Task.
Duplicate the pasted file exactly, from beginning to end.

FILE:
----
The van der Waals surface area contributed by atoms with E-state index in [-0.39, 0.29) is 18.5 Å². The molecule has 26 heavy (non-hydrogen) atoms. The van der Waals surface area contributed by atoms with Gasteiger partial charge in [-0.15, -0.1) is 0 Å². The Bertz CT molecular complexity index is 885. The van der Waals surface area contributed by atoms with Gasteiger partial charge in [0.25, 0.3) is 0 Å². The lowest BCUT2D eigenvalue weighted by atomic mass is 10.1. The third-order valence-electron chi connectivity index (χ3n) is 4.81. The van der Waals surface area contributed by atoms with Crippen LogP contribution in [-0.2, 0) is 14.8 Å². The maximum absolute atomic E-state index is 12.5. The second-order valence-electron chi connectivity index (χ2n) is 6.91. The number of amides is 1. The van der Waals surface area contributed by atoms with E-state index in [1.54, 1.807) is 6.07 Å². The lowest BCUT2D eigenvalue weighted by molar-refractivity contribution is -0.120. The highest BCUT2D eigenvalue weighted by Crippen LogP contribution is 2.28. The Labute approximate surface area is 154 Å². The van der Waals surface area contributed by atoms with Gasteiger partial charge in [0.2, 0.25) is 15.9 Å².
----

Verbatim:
The van der Waals surface area contributed by atoms with E-state index in [-0.39, 0.29) is 18.5 Å². The molecule has 26 heavy (non-hydrogen) atoms. The van der Waals surface area contributed by atoms with Gasteiger partial charge in [-0.15, -0.1) is 0 Å². The Bertz CT molecular complexity index is 885. The van der Waals surface area contributed by atoms with Gasteiger partial charge in [0.25, 0.3) is 0 Å². The lowest BCUT2D eigenvalue weighted by atomic mass is 10.1. The third-order valence-electron chi connectivity index (χ3n) is 4.81. The van der Waals surface area contributed by atoms with Crippen LogP contribution in [-0.2, 0) is 14.8 Å². The maximum absolute atomic E-state index is 12.5. The second-order valence-electron chi connectivity index (χ2n) is 6.91. The number of amides is 1. The van der Waals surface area contributed by atoms with E-state index in [1.54, 1.807) is 6.07 Å². The lowest BCUT2D eigenvalue weighted by molar-refractivity contribution is -0.120. The highest BCUT2D eigenvalue weighted by Crippen LogP contribution is 2.28. The Labute approximate surface area is 154 Å². The van der Waals surface area contributed by atoms with Gasteiger partial charge in [0.2, 0.25) is 15.9 Å².